It is absolutely critical to understand that this complete and full description MUST be present as of the filing date of your application. If you file an application that does not describe the invention to the required level required by U.S. patent laws the application is defective and it cannot be fixed. The only way to fix an inadequate disclosure is to file a new application with an adequate disclosure, but that means you obtain no benefit from the filing of the earlier inadequate patent application.
A claim drafted too broadly may not be enabled and hence be invalid. Yet, the temptation to claim broadly often leads the patentee to ignore this risk.
Drafters need to think both outside and inside the claims. Outside thinking aims to make the court’s task easier by providing claim terms amenable to straightforward, simple claim construction. Preferably, at least, the key terms are expressly defined, or at least explained through demonstration. Inside thinking takes up the question whether the claim construction supports the patentee’s or owner’s intention, as manifested in the claims and specification. By the time a drafter is “experienced,” she has been exposed to considerable instruction on claim drafting. Claim construction rules, claim drafting principles, claim drafting strategy—the endless seminar. Yet, the Federal Circuit regularly lectures the patent bar on its drafting practices. The difficulty is that among all of our construction rules and strategic principles, we have lost sight of clarity and precision. We need to refocus on basic principles. Indeed, we’re going to need a bigger boat.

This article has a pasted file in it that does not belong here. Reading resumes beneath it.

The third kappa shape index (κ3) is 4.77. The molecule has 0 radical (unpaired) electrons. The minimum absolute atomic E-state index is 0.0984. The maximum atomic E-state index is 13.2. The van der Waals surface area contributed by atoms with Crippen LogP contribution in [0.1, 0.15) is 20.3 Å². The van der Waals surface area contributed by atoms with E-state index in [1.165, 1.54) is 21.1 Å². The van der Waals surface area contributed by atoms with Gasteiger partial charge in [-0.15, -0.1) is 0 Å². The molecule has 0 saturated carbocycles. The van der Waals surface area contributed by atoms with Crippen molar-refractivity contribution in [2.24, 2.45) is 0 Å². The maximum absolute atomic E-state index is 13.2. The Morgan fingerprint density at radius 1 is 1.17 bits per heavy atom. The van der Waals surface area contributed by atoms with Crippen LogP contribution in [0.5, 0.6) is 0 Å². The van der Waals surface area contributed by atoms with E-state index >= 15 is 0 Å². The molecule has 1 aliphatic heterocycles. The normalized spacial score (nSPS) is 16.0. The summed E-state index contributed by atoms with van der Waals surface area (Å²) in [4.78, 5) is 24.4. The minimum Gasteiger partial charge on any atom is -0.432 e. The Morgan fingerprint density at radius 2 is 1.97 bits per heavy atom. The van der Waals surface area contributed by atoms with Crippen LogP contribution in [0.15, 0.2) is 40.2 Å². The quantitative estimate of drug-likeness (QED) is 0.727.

Many times inventors fail to adequately describe their inventions because the invention is obvious to them, and they think it will be equally obvious to others. The law, however, requires that a patent application explain the invention to someone who is not already familiar with the invention. One of the best way to do this is to explain it like a child explains things when doing a show and tell at school. Children explain everything in excruciating detail, no matter how obvious. Kids do this when they describe things because they have no idea what the person listening knows, and to them it is new and interesting so they explain everything with tremendous detail (whether you want to hear it or not). That is exactly what you need to do in the application. Explain your invention with so much detail that you will bore the knowledgeable reader to death.